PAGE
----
The Buzz Cut: Couple Releases New Documentary Spotlighting How They Left the Spotlight
In The Buzz Cut, we bring you a round-up of news you wish wasn’t news.
Couple Releases New Documentary Spotlighting How They Left the Spotlight
A couple who moved continents to escape severe and unwanted scrutiny has just released a documentary about said scrutiny. The documentary offers an inside look into the couple’s life as they navigated living through a media frenzy that tried to offer an inside look into the couple’s life. It also offers a brand new glimpse at the exact same facts about the couple’s life that are already in the public domain. While the series reopened a chasm between the pair and their estranged family back home, it also showed the importance of telling one’s story on one’s own terms: namely, repeating the story to cameras of one’s own choosing. The program shows how the two successfully shed their identities as royals, and reinvented themselves as ex-royals. They rightly criticized the practice of accepting large amounts of money over their photographs, as they accepted a large amount of money to show their photographs to the world. In one fell swoop, the reborn, egalitarian aristocrats ended racism and the monarchy by pointing out their respective flaws — but on their own terms.
Bollywood Invokes Lungis Once Again in Bid to Appeal to South
After a string of pan-India films that largely panned only at the box office, Bollywood has come back with another cultural revival: the pan-India song. Evoking familiar beats like lungis, the same few sentences in Tamil, and a syncretic set infused with mallipoo, a Hindi song successfully revived all the stereotypes about South India that lay dormant in the industry’s past. The attempt to showcase its cultural heterogeneity was well met by other Hindi speaking audiences, who could appreciate the cosmopolitan sensibility of reducing an entire culture to a lungi for the sake of a catchy beat. The song is expected to take over the wedding and party scene where, once again, a Hindi-speaking person can knowingly accost a Malayalee with their acquired command over Tamil.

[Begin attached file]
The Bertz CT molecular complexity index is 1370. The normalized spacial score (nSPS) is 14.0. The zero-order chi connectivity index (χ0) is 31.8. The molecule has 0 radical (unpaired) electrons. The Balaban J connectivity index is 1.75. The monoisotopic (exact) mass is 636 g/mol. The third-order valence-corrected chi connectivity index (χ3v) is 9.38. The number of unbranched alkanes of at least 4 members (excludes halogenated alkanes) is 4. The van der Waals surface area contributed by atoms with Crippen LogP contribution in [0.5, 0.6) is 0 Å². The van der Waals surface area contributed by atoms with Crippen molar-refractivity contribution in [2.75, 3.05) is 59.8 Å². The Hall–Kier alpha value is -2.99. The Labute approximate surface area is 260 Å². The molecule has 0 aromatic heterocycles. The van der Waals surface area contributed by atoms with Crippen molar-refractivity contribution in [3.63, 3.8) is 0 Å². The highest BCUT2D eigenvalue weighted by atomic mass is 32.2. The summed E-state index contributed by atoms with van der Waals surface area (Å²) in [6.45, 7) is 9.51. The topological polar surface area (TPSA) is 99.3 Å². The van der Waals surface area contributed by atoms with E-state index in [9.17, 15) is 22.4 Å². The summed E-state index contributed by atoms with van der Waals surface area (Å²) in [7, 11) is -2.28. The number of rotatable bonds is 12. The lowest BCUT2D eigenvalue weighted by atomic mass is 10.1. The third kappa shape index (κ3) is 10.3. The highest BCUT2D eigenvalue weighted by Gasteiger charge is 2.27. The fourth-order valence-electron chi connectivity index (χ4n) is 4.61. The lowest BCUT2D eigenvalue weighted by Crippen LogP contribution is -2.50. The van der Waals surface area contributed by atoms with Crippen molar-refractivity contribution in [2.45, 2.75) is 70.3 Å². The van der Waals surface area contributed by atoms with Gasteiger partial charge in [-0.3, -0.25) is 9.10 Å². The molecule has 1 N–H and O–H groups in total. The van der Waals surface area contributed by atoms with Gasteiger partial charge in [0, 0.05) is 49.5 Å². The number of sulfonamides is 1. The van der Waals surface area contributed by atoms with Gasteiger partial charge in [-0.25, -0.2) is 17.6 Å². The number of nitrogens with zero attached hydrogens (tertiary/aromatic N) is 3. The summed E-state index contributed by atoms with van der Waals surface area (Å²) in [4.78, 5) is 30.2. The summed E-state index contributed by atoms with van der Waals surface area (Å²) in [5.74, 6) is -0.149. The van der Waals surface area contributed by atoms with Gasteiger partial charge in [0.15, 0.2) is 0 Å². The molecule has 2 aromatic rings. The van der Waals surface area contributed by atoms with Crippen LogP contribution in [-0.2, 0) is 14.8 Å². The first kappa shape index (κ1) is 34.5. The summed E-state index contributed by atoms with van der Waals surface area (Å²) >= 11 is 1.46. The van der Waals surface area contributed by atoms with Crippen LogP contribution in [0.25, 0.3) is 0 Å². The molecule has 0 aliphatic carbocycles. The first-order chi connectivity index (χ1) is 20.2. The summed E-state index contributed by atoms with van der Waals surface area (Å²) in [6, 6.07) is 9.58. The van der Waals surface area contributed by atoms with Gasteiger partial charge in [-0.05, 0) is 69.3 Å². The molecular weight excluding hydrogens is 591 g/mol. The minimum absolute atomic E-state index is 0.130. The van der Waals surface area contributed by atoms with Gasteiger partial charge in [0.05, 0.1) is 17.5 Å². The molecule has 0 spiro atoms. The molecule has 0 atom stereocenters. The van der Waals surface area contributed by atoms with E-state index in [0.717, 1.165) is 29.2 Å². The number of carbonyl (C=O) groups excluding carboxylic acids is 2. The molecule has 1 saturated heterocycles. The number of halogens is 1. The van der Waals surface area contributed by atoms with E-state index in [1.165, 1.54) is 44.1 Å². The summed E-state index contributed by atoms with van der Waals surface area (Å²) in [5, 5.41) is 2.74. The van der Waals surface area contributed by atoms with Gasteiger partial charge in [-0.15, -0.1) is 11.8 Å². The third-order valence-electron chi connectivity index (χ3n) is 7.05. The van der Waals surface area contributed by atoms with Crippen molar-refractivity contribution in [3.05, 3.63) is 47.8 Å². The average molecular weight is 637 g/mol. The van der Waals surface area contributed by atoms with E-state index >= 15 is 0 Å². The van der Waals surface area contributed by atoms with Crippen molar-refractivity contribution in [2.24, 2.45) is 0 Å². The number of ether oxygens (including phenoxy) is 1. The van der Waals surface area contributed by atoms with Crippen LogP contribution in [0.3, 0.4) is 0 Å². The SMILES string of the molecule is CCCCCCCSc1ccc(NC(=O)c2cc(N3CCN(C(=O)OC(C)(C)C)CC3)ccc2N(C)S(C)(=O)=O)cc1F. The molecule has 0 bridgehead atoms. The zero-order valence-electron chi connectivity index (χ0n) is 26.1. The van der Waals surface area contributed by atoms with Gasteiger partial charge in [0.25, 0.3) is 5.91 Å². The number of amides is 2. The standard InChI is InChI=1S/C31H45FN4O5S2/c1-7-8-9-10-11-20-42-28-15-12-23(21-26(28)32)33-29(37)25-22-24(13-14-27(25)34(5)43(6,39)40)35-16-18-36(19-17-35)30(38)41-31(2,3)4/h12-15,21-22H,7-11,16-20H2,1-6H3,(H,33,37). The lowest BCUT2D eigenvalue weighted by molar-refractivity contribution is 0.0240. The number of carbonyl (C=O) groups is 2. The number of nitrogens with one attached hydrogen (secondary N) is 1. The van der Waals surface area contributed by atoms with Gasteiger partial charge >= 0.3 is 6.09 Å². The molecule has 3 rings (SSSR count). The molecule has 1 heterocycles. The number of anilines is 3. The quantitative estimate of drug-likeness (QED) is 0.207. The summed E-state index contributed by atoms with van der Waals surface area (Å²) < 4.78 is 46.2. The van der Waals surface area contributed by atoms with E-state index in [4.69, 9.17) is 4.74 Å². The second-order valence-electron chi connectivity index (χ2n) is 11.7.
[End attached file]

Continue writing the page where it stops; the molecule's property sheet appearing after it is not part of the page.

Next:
35-Year-Old Woman Looks “Great,” Baffling World
A publication complimented a woman for her looks at the ripe old age of 35. Reporters who broke the story are said to have travelled to the ends of the earth to find another woman of the same age who looks like a woman of that age, to no avail. Indeed, the woman in question is the last remaining one known to mankind who still looks “great” at such an advanced age, and many are desperate to know her secret. Meanwhile, researchers at beauty industries are racing to discover the formula that can best make a 35 year-old woman look 35 and “great” at the same time, since the two factors have never been known to share any correlation or causation until now. Women who are 34 are eagerly awaiting the cure as they count the last moments until their youthful looks fall off their faces entirely. Meanwhile, women, who are 36, are mourning the loss of their opportunity to regain their appearance. Only time will tell whether it’s possible for everyone to look great at any age — but if the magazines are any indication, this time, too, is running out.
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